"And he didn't tell you?" she asked.

"No, he didn't," I said. I sat down in one of the pews.

"Are you upset that he didn't tell you?' she asked me.

I thought about it. "Yeah, yeah, I am," I admitted. "It just really shows me what kind of relationship we have. I mean, he doesn't think much of me to tell me that he visited my mom. And he didn't even tell me he was proud of me. I had to hear it from my uncle."

Katie sat down beside me, took my hand, and said, tenderly, "I think you need to talk to your dad, seriously."

I rolled my eyes and said, "Katie, I can't. I can't talk to my father about sensitive, emotional stuff."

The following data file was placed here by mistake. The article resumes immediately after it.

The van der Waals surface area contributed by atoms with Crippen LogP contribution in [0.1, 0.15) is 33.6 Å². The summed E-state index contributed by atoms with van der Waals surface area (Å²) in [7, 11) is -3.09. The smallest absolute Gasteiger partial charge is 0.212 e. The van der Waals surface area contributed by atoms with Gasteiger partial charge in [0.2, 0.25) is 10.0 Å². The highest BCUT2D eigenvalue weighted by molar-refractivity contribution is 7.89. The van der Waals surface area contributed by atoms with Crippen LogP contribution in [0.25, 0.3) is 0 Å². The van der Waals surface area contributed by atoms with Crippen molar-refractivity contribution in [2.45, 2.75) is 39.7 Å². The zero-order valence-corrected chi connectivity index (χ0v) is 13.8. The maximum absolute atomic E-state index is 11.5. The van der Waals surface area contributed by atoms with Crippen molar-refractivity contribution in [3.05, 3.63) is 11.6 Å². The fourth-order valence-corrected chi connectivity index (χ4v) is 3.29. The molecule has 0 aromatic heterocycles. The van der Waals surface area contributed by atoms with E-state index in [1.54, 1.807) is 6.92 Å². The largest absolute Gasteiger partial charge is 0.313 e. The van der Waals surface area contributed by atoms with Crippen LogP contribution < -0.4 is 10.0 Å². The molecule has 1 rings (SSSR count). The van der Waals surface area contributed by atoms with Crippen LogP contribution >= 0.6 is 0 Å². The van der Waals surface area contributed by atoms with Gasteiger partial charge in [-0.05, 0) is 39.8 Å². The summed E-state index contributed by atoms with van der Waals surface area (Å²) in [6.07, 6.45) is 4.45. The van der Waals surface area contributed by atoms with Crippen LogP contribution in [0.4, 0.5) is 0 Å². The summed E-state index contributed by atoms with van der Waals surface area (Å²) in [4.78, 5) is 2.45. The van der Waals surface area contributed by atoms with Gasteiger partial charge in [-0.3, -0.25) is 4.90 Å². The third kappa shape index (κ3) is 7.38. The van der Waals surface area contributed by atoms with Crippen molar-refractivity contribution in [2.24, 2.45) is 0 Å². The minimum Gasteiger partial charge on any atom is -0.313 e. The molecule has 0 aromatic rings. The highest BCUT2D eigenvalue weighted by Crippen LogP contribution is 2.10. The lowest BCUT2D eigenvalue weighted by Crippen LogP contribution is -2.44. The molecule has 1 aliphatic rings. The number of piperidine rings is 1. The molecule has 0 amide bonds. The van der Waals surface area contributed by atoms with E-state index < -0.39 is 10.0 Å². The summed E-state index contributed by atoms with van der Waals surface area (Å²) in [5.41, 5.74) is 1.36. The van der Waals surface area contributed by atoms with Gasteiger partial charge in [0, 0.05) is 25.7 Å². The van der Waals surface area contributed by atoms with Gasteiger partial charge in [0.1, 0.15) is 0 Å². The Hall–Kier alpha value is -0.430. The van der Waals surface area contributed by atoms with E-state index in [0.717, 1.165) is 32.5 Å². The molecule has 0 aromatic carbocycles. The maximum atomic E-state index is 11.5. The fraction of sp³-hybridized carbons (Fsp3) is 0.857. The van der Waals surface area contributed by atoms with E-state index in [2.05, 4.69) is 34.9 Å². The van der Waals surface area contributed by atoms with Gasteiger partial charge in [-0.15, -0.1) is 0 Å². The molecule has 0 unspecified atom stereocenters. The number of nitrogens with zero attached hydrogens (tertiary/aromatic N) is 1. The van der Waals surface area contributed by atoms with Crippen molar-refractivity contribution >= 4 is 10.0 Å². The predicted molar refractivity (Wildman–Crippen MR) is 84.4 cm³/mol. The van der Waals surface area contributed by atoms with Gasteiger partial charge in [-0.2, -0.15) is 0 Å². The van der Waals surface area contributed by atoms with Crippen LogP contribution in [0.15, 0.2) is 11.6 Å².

She rubbed my hand and asked, "Have you ever tried?"

I thought about it for a while. "Not really, no," I answered.

"Maybe you should try," she said. She rubbed my hand, kissed my forehead, and went to another pew.

I moved to the first pew, were my aunt and uncle and cousins were sitting. Katie and Gus sat in the pew behind us. Soon, the pianist sat by a beautiful, brown piano and began playing hymns.

After about five mintiues of music, Rev. Kincaid came and began speaking. I took a good look at him, standing by the pulpit. It seemed that he was reveling, having a hard time accpeting my mother's death. He and his wife had known my mother for years, had helped her through so much with her illness. That is part of the reason why my mom's faith was so strong in her final days. Reverend began speaking.